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UMI Art Conservation Project

University Museums Interns Art Conservation Project

Each of the works in Grasping at the Ephemeral: Explorations on Change from the Permanent Collection are in need of conservation. Have a favorite piece? Please use the social media hashtags to cast your vote! The object that receives the most votes will be professionally conserved and exhibited in our Print Study Gallery upon its return. Check out the hashtags for each of the pieces.

Want to help make this important conservation work a reality? Make a gift to the The Fralin’s Art Stewardship Fund which supports the care and conservation of works in our collection. Click here and choose the Art Conservation option. Be sure to share your support and the hashtag, via social media – yours and ours – and challenge a friend to match your support! Depending on how much we raise, we may be able to conserve all of the identified works in the exhibition.

While some treatments are extensive, others may be as simple as repairing a frame or doing a light cleaning. Gifts of all sizes help us to meet our goals as caretakers of these extraordinary objects.

Cast your vote and thank you for your support! #fralinmuseumuva

 

Royal Mukenga (or Mwaash aMbooy) Mask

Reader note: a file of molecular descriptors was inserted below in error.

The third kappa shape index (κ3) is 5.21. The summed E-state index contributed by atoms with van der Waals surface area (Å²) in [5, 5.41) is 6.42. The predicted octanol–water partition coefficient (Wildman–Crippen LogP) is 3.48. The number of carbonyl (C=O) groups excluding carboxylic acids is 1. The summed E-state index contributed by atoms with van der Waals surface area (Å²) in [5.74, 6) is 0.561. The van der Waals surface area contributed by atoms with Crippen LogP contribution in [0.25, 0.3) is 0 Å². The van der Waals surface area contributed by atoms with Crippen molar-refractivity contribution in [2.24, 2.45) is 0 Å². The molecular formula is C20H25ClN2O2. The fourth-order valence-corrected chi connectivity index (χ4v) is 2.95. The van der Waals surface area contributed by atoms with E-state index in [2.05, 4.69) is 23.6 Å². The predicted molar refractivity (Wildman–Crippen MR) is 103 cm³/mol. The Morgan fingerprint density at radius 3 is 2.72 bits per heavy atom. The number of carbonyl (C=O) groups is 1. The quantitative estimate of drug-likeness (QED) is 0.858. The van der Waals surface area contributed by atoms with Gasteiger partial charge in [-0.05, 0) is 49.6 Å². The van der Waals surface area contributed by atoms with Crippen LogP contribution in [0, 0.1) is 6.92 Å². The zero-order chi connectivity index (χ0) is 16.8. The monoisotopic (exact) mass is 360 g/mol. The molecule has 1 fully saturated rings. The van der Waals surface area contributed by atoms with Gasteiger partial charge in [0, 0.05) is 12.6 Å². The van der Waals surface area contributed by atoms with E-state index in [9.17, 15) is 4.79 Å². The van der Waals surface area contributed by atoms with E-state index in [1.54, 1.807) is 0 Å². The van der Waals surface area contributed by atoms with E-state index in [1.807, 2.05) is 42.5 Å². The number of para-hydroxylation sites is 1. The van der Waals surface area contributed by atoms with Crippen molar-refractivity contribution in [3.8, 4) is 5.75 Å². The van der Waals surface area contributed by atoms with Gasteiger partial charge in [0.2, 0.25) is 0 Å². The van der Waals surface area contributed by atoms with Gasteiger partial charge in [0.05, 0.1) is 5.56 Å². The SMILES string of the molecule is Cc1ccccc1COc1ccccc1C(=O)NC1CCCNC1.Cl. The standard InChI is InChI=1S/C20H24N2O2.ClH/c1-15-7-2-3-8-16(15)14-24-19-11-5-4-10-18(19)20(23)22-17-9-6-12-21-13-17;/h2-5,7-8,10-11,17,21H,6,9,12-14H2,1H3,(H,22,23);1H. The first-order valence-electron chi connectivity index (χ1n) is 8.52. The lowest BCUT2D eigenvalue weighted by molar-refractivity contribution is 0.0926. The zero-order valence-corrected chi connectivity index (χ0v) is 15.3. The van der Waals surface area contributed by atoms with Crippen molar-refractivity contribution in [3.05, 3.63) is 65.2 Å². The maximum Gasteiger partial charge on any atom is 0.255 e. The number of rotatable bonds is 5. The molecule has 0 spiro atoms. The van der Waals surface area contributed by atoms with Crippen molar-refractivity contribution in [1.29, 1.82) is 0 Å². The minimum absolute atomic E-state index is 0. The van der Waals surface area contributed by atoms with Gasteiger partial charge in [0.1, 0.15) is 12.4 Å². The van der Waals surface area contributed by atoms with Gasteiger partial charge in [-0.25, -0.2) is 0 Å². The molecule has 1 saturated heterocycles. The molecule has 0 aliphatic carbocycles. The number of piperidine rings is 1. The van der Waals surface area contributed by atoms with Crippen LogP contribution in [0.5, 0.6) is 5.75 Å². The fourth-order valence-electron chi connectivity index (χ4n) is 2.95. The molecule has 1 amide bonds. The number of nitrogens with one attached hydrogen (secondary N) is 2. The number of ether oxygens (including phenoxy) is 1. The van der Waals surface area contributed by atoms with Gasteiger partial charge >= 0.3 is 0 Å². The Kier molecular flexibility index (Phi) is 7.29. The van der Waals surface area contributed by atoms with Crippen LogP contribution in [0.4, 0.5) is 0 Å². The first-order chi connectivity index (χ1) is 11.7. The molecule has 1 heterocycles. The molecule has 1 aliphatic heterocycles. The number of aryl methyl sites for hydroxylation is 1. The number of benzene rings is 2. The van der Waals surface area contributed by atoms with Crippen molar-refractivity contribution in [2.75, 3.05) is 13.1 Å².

Unknown Congolese
Kuba Peoples, Democratic Republic of Congo
Beads, raffia, wood, cloth, and cowrie shells
Gift of Robert Navin, 2010.12

#ConserveMukengaMask

 

Basket, early 20th century
Unknown Native American
Tlingit artist, Alaska
Spruce roots, native grass, fern stems, and vegetal dye
Gift of Mr. and Mrs. James Lane, 1981.95.11

#ConserveTlingitBasket

 

Thames Police from the ‘Thames Set’, 1859
James McNeill Whistler, American, 1834–1903
Etching and drypoint, third state
Gift of John Barton Payne, 1920.2.74

#ConserveWhistler

 

Ariadne and Theseus, 1965
Benton Murdoch Spruance, American, 1904–1967
Color lithograph
Gift of Sylvia B. Warner, 2001.1.1
© Estate of Benton Spruance

#ConserveSpruance

 

Sunset over Musashino, ca. 1920
Unknown Japanese
Japanese, Taisho Period (1912–1926)
Two-panel screen with color on mica or silver leaf ground with damask border and walnut molding
Gift of Charles L. Vincent, 1999.11.4

#ConserveSunsetOverMusashino